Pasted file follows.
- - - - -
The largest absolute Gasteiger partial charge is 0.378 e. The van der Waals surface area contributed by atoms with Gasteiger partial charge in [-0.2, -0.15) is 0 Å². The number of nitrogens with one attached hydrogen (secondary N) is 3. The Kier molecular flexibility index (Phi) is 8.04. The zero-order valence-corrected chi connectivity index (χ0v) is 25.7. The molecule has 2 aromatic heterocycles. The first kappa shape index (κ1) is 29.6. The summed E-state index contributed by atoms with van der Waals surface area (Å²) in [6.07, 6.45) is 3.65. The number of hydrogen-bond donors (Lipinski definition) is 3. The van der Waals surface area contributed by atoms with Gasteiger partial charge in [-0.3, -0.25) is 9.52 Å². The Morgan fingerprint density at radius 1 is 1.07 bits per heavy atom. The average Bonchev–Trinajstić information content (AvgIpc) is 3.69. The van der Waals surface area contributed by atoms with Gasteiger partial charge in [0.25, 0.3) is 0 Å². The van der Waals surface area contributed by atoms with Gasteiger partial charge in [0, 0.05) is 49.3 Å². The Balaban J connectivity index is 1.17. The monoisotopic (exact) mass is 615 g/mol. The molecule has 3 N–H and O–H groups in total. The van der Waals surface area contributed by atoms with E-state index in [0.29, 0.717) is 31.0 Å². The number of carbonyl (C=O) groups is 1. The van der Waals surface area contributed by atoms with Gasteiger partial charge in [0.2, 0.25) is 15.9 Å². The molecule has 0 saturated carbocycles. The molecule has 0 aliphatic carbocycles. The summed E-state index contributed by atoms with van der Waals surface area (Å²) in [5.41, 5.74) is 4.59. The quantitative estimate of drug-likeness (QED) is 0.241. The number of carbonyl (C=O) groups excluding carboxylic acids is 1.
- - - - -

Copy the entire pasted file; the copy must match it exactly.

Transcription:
The largest absolute Gasteiger partial charge is 0.378 e. The van der Waals surface area contributed by atoms with Gasteiger partial charge in [-0.2, -0.15) is 0 Å². The number of nitrogens with one attached hydrogen (secondary N) is 3. The Kier molecular flexibility index (Phi) is 8.04. The zero-order valence-corrected chi connectivity index (χ0v) is 25.7. The molecule has 2 aromatic heterocycles. The first kappa shape index (κ1) is 29.6. The summed E-state index contributed by atoms with van der Waals surface area (Å²) in [6.07, 6.45) is 3.65. The number of hydrogen-bond donors (Lipinski definition) is 3. The van der Waals surface area contributed by atoms with Gasteiger partial charge in [-0.3, -0.25) is 9.52 Å². The Morgan fingerprint density at radius 1 is 1.07 bits per heavy atom. The average Bonchev–Trinajstić information content (AvgIpc) is 3.69. The van der Waals surface area contributed by atoms with Gasteiger partial charge in [0.25, 0.3) is 0 Å². The van der Waals surface area contributed by atoms with Gasteiger partial charge in [0, 0.05) is 49.3 Å². The Balaban J connectivity index is 1.17. The monoisotopic (exact) mass is 615 g/mol. The molecule has 3 N–H and O–H groups in total. The van der Waals surface area contributed by atoms with E-state index in [0.29, 0.717) is 31.0 Å². The number of carbonyl (C=O) groups is 1. The van der Waals surface area contributed by atoms with Gasteiger partial charge in [0.2, 0.25) is 15.9 Å². The molecule has 0 saturated carbocycles. The molecule has 0 aliphatic carbocycles. The summed E-state index contributed by atoms with van der Waals surface area (Å²) in [5.41, 5.74) is 4.59. The quantitative estimate of drug-likeness (QED) is 0.241. The number of carbonyl (C=O) groups excluding carboxylic acids is 1.